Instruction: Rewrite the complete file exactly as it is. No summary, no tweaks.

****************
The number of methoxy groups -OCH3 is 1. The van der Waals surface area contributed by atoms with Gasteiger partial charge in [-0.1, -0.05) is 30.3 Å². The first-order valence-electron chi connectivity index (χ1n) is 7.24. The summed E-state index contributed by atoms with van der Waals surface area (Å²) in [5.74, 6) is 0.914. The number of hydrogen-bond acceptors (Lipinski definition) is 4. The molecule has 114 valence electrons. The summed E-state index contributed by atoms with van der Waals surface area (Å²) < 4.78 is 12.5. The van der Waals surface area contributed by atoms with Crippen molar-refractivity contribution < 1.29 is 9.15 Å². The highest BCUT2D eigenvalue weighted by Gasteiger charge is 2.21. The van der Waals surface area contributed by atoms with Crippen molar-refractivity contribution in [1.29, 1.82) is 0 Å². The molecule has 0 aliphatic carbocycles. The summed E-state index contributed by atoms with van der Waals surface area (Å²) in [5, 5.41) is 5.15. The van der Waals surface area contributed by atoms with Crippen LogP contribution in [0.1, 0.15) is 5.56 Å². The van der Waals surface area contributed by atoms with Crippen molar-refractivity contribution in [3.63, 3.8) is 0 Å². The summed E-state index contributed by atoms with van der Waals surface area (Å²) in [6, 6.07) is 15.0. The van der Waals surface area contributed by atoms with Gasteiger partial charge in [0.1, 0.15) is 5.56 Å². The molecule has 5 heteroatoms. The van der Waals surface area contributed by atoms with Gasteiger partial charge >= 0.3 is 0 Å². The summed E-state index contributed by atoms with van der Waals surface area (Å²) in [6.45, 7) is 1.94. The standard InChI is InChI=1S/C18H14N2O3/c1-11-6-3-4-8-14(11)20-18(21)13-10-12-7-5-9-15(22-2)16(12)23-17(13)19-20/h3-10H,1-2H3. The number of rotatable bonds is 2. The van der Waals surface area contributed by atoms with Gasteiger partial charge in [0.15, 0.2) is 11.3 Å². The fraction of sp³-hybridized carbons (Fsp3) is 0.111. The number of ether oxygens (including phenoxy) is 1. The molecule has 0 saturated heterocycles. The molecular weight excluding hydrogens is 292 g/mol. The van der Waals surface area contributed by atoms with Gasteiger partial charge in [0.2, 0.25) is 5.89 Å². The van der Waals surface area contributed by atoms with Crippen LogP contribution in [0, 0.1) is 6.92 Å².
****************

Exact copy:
The number of methoxy groups -OCH3 is 1. The van der Waals surface area contributed by atoms with Gasteiger partial charge in [-0.1, -0.05) is 30.3 Å². The first-order valence-electron chi connectivity index (χ1n) is 7.24. The summed E-state index contributed by atoms with van der Waals surface area (Å²) in [5.74, 6) is 0.914. The number of hydrogen-bond acceptors (Lipinski definition) is 4. The molecule has 114 valence electrons. The summed E-state index contributed by atoms with van der Waals surface area (Å²) < 4.78 is 12.5. The van der Waals surface area contributed by atoms with Crippen molar-refractivity contribution < 1.29 is 9.15 Å². The highest BCUT2D eigenvalue weighted by Gasteiger charge is 2.21. The van der Waals surface area contributed by atoms with Crippen molar-refractivity contribution in [1.29, 1.82) is 0 Å². The molecule has 0 aliphatic carbocycles. The summed E-state index contributed by atoms with van der Waals surface area (Å²) in [5, 5.41) is 5.15. The van der Waals surface area contributed by atoms with Crippen LogP contribution in [0.1, 0.15) is 5.56 Å². The van der Waals surface area contributed by atoms with Crippen molar-refractivity contribution in [3.63, 3.8) is 0 Å². The summed E-state index contributed by atoms with van der Waals surface area (Å²) in [6, 6.07) is 15.0. The van der Waals surface area contributed by atoms with Gasteiger partial charge in [0.1, 0.15) is 5.56 Å². The molecule has 5 heteroatoms. The van der Waals surface area contributed by atoms with Gasteiger partial charge >= 0.3 is 0 Å². The summed E-state index contributed by atoms with van der Waals surface area (Å²) in [6.45, 7) is 1.94. The standard InChI is InChI=1S/C18H14N2O3/c1-11-6-3-4-8-14(11)20-18(21)13-10-12-7-5-9-15(22-2)16(12)23-17(13)19-20/h3-10H,1-2H3. The number of rotatable bonds is 2. The van der Waals surface area contributed by atoms with Gasteiger partial charge in [0.15, 0.2) is 11.3 Å². The fraction of sp³-hybridized carbons (Fsp3) is 0.111. The number of ether oxygens (including phenoxy) is 1. The molecule has 0 saturated heterocycles. The molecular weight excluding hydrogens is 292 g/mol. The van der Waals surface area contributed by atoms with Gasteiger partial charge in [0.2, 0.25) is 5.89 Å². The van der Waals surface area contributed by atoms with Crippen LogP contribution in [0, 0.1) is 6.92 Å².